Ben Buchwalter


Dodd Challenger Alpert on Immoral Pols, Term Limits, & Linda McMahon
February 1, 2010, 11:25 pm
Filed under: Uncategorized | Tags: , , , ,

As it became increasingly clear that Conn. Senator Chris Dodd was not a viable candidate to hold on to his seat in 2010, speculation began to swirl about which Democrats would rise to pick up the banner. The media discussed Dick Blumental and Ned Lamont, but continually left out Merrick Alpert, who launched his primary challenge to Dodd long before Dodd tanked in the polls. I called Alpert to talk about his realistic chances, immoral politicians, and of course, former WWE CEO Linda McMahon, one of the leading Republican candidates. Here’s an excerpt of the interview:

MJ: Which Republican candidate would you most like to face in 2010?

MA: I’d be happy to go after any of them. They’re taking turns seeing who can be further right. They stand up saying Afghanistan is a good idea and health care reform is a bad idea. As far as I’m concerned, you can pair them all together and I’ll run against them all.

I would have told you 2 months ago that former congressman Rob Simmons would be the nominee, but Linda McMahon is spending such an obscene amount of money. Whether you’re trying to buy an election with your own money or with money from special interests, you’re trying to buy an election. Whoever wins that cage match, I’m happy to take on.

After Dodd decided to resign, I spoke with Alpert again about how this changed the race. I half-expected him to go after Blumenthal, who already showed a huge advantage over all other candidates. But here’s an excerpt of what he said:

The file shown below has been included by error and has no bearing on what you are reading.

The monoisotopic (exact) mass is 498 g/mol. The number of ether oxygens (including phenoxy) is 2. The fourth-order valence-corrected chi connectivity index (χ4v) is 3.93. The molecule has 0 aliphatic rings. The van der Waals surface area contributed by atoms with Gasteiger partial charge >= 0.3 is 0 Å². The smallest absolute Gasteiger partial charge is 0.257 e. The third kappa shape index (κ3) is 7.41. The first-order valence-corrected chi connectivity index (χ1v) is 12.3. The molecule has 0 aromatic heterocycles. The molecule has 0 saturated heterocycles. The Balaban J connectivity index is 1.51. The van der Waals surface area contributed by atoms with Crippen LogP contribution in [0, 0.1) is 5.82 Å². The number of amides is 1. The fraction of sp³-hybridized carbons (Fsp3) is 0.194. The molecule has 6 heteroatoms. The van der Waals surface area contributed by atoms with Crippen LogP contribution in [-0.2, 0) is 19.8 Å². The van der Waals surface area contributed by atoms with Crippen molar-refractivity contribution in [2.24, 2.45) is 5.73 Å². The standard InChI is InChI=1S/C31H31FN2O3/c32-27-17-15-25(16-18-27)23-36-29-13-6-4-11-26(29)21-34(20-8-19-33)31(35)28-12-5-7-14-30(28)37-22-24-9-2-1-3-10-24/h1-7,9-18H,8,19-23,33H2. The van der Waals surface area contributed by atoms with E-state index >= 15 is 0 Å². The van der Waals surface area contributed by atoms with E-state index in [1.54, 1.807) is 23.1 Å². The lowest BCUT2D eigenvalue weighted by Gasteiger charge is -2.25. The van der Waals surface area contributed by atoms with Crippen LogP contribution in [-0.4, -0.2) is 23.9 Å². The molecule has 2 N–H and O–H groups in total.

But instead of going after Blumenthal, Alpert, a lifelong Democrat who worked for Bill Clinton and Al Gore, was eager to add to his list of McMahon criticisms, saying “she’s bad medicine for Connecticut.” In between brief exchanges with supporters during his 5-day, 90-mile walk through Connecticut, he said over the sound of car honks that McMahon “is as phony as the place that she made her money. In none of her ads does she ever mention world wrestling. You would think that she and her husband owned a deli when in fact they made a fortune on lingerie wrestling matches. I’m not looking to explain that to my kids.”

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In Democrats’ Future, Bennet Stands Out

I wrote a few months back about the significant void left by Senators Barack Obama, Hillary Clinton and Joe Biden as they embarked to begin their new fancy government positions. Since they were arguably the three most high profile Democratic senators, careful choices for their replacements was especially important. To adequately fill those positions, we needed Obama’s vision, Biden’s experience, and Clinton’s clout.

The choices fell far short of this standard. Roland Burris was appointed by the scandal-plagued Illinois Governor to fill Obama’s seat. Though Burris seems like a good man, the controversy surrounding his appointment was not exactly inspiring. And from what I can tell, Burris has offered no substantial vision or agenda. I had high hopes for the potential appointees Jesse Jackson Jr. and Tammy Duckworth, but Blago’s controversy unfortunately disqualified each of these contenders.

In New York, Caroline Kennedy – though severely imperfect – would have fulfilled Hillary’s standard of clout in the Senate. As a Clinton, Hillary was able to draw upon Bill’s successes and the movement they both inspired as a complement to her intellect and political competence. As a Kennedy, Caroline could have done the same. But it was not meant to be. The support behind Caroline Kennedy was weak and short lived. Kristin Gillibrand, the eventual choice to replace Hillary Clinton, is a moderate in one of the country’s most liberal states and is sometimes referred to as “Tracy Flick,” a reference to the film Election about a ruthless candidate for High School Students’ Council. Though I hope she will deliver, Gillibrand doesn’t exactly symbolize clout or vision.